hen you’re invited to participate in a showcase event that features a $50,000 prize pot, it’s hard to say ‘no.’ So last weekend British Olympian William Fox-Pitt hopped across the pond to Aiken, South Carolina for the Liftmaster Grand-Prix Eventing at Bruce’s Field.
“I rather thought, well, it’s no fun if you’re not invited, so if you are invited, sometimes it’s good to say yes!” he said.
William rode Hannah Salazar’s Sandro’s Star, a gorgeous, black Oldenburg stallion William described as a “nice guy.” The pair finished in third place and earned $10,000 for their efforts. The usual ride of 25-year-old eventer Chris Talley, this wasn’t the stallion’s first time in a showcase setting: Chris and Sandro’s Star won the $50,000 Devon Arena Eventing competition in 2018.
“Not all stallions are good event horses as we all know, but this one could be. I hope Chris Talley is going to bring him on and win Kentucky in a year’s time!”
Photo by Amber Heintzberger.
“They’re very kind to lend me the horse. I keep thinking, ‘Why did you lend him to me? It’s very generous because he’s a very nice horse and very precious to them, and God forbid I should injure him!’” William said, noting that he doesn’t always like borrowing horses, preferring to ride and compete his own. Nevertheless, he’s always taken on horses he’s been offered.
“I’ve always been lucky to have the opportunity to ride different horses; my mother had several homebreds that I just rode and got on with. It’s never about getting on and trying to make a horse what you want him to be, it’s rather about getting on and riding the horse that he is and making the best job of it,” William said.
Catch riding is no easy task under any circumstance, and William abides by a few key rules for success.
“You have to tell the horse what the boundaries are for you, and there are do’s and don’ts for each rider, but it’s kind of just getting the horse on to your thinking and adjusting to how he is as quickly as you can,” William said. “I think being flexible is quite good for riding a horse that you don’t really know. I’m quite a flexible rider, I’m not a dominant, dictatorial rider. I’m quite happy to do a bit of this and a bit of that and do our best, and if he’s a bit of this or a bit of that, well, adapt to it.”
Still, it takes a special kind of rider to adapt quickly to an unfamiliar horse he is soon to run over an Advanced cross-country track. And in the showcase format, there isn't much time to work out the kinks. Dressage and show jumping are held on the first day, and the next there is a fast and furious four-minute cross-country course to negotiate, which is quite different to the longer courses found at this level in standard horse trials.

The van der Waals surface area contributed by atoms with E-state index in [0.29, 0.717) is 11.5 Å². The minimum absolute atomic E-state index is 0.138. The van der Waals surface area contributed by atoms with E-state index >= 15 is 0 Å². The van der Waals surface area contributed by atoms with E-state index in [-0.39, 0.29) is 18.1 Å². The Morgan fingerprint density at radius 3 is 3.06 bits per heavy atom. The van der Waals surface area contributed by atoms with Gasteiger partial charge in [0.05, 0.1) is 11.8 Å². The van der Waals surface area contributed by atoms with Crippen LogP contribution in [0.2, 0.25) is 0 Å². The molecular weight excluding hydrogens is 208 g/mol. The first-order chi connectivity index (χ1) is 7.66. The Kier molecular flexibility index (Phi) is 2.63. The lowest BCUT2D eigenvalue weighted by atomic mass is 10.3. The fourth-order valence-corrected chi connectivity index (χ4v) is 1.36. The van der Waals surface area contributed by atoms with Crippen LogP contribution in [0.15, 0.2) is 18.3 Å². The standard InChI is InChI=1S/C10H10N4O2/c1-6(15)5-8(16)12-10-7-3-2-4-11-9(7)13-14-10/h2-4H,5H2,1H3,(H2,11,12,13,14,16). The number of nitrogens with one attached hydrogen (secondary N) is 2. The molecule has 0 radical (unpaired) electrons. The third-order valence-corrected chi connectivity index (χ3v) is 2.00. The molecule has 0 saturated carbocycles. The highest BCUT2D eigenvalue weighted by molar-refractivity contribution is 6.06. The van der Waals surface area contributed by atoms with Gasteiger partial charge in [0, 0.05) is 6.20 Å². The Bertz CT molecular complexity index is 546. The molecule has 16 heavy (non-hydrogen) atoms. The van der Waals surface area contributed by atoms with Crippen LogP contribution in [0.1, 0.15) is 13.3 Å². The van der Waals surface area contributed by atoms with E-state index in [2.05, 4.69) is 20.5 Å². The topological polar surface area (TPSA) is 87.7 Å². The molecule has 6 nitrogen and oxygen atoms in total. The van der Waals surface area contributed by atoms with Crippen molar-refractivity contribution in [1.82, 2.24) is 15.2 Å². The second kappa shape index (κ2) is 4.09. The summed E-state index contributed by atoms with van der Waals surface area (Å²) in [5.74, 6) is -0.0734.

Photo by Amber Heintzberger.
A showcase is like an exhibition of the sport. It's intended to feature the best parts of eventing in a shortened, spectator-friendly format, and there are mixed opinions about its place in the sport.
“It is not, and I emphasize, it is not our sport, and I hope that it is not going to become our sport, but it does show what is going on and it can have a real market, a real niche in our sport,” William said of the showcase format. “But if you compare this to Kentucky it’s a different game, you’re riding a different horse; the winner here is likely not going to be a horse that wins at Kentucky. I think it’s very much a horse that is a specialist that is good at performing under pressure, in a closed environment, and being very nippy and turn-y, but not necessarily the horse that has the endurance and stamina to gallop for ten minutes on terrain cross-country.”
With every showcase run comes the inevitable question: is this the future of eventing? It’s no secret that running an eventing competition requires enormous resources and manpower, and the condensed showcase version holds its own as a more a sustainable format.
“I think a showcase is a great thing to have; I’ve done many of these events, I’ve been to Wellington two years ago and did the one there as well, and definitely a very different event was the arena eventing up in New York in Central Park, and that was very exciting. It’s part of our sport, but God forbid it should become our sport, and I think people are worried that it will,” William said.
“Maybe in 50 years time it has to because it can be understood, it can be seen, and when you’re watching [Kentucky] or Burghley on cross-country day, there are people who have no idea what’s going on, whereas here you can pretty much see everything from one place, it runs in reverse order, and everything is nice and clear. I think it’s got a real market but it’s just different.”
As they say, only time will tell. What do you think of the eventing showcase?
Feature photo by Anthony Trollope/Red Bay Group